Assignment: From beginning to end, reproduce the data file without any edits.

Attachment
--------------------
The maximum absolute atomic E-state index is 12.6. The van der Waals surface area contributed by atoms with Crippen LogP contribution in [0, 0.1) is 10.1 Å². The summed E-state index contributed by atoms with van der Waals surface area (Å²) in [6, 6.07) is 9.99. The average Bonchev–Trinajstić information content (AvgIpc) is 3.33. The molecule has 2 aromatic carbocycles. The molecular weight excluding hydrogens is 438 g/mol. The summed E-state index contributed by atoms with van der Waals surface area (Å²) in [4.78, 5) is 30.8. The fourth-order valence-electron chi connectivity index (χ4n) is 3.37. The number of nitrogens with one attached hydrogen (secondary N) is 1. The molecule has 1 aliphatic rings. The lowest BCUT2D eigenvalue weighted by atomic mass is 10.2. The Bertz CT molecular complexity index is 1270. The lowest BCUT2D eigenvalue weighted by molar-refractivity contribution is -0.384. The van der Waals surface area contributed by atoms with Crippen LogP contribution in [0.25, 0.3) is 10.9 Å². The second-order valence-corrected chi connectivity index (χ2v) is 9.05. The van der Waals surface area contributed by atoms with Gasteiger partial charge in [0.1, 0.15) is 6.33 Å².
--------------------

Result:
The maximum absolute atomic E-state index is 12.6. The van der Waals surface area contributed by atoms with Crippen LogP contribution in [0, 0.1) is 10.1 Å². The summed E-state index contributed by atoms with van der Waals surface area (Å²) in [6, 6.07) is 9.99. The average Bonchev–Trinajstić information content (AvgIpc) is 3.33. The molecule has 2 aromatic carbocycles. The molecular weight excluding hydrogens is 438 g/mol. The summed E-state index contributed by atoms with van der Waals surface area (Å²) in [4.78, 5) is 30.8. The fourth-order valence-electron chi connectivity index (χ4n) is 3.37. The number of nitrogens with one attached hydrogen (secondary N) is 1. The molecule has 1 aliphatic rings. The lowest BCUT2D eigenvalue weighted by atomic mass is 10.2. The Bertz CT molecular complexity index is 1270. The lowest BCUT2D eigenvalue weighted by molar-refractivity contribution is -0.384. The van der Waals surface area contributed by atoms with Crippen LogP contribution in [0.25, 0.3) is 10.9 Å². The second-order valence-corrected chi connectivity index (χ2v) is 9.05. The van der Waals surface area contributed by atoms with Gasteiger partial charge in [0.1, 0.15) is 6.33 Å².